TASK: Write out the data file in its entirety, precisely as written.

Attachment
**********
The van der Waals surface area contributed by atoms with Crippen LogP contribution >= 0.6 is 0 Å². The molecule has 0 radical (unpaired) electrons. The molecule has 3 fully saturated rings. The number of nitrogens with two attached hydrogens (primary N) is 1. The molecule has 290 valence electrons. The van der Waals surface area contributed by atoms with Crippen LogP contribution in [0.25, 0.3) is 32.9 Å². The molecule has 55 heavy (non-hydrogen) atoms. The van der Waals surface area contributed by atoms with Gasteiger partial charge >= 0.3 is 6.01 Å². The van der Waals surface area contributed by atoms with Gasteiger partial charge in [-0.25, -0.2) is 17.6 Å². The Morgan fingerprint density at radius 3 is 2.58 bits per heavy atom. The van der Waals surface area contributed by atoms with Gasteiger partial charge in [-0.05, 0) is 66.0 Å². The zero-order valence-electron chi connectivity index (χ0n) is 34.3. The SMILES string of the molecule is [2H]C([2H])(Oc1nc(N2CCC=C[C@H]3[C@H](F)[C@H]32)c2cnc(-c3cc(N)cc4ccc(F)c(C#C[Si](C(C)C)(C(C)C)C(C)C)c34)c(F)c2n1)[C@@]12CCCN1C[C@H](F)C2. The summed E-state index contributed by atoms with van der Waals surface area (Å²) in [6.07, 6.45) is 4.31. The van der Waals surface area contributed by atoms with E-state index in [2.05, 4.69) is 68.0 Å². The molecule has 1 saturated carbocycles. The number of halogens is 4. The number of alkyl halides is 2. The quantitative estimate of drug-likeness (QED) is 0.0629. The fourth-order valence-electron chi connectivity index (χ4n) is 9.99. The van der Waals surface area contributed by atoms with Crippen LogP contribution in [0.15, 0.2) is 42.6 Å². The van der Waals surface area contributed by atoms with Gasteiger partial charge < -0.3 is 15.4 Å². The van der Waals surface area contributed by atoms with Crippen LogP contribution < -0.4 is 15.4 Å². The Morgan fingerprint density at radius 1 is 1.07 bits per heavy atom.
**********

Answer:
The van der Waals surface area contributed by atoms with Crippen LogP contribution >= 0.6 is 0 Å². The molecule has 0 radical (unpaired) electrons. The molecule has 3 fully saturated rings. The number of nitrogens with two attached hydrogens (primary N) is 1. The molecule has 290 valence electrons. The van der Waals surface area contributed by atoms with Crippen LogP contribution in [0.25, 0.3) is 32.9 Å². The molecule has 55 heavy (non-hydrogen) atoms. The van der Waals surface area contributed by atoms with Gasteiger partial charge >= 0.3 is 6.01 Å². The van der Waals surface area contributed by atoms with Gasteiger partial charge in [-0.25, -0.2) is 17.6 Å². The Morgan fingerprint density at radius 3 is 2.58 bits per heavy atom. The van der Waals surface area contributed by atoms with Gasteiger partial charge in [-0.05, 0) is 66.0 Å². The zero-order valence-electron chi connectivity index (χ0n) is 34.3. The SMILES string of the molecule is [2H]C([2H])(Oc1nc(N2CCC=C[C@H]3[C@H](F)[C@H]32)c2cnc(-c3cc(N)cc4ccc(F)c(C#C[Si](C(C)C)(C(C)C)C(C)C)c34)c(F)c2n1)[C@@]12CCCN1C[C@H](F)C2. The summed E-state index contributed by atoms with van der Waals surface area (Å²) in [6.07, 6.45) is 4.31. The van der Waals surface area contributed by atoms with E-state index in [2.05, 4.69) is 68.0 Å². The molecule has 1 saturated carbocycles. The number of halogens is 4. The number of alkyl halides is 2. The quantitative estimate of drug-likeness (QED) is 0.0629. The fourth-order valence-electron chi connectivity index (χ4n) is 9.99. The van der Waals surface area contributed by atoms with Crippen LogP contribution in [0.15, 0.2) is 42.6 Å². The van der Waals surface area contributed by atoms with Gasteiger partial charge < -0.3 is 15.4 Å². The van der Waals surface area contributed by atoms with Crippen LogP contribution < -0.4 is 15.4 Å². The Morgan fingerprint density at radius 1 is 1.07 bits per heavy atom.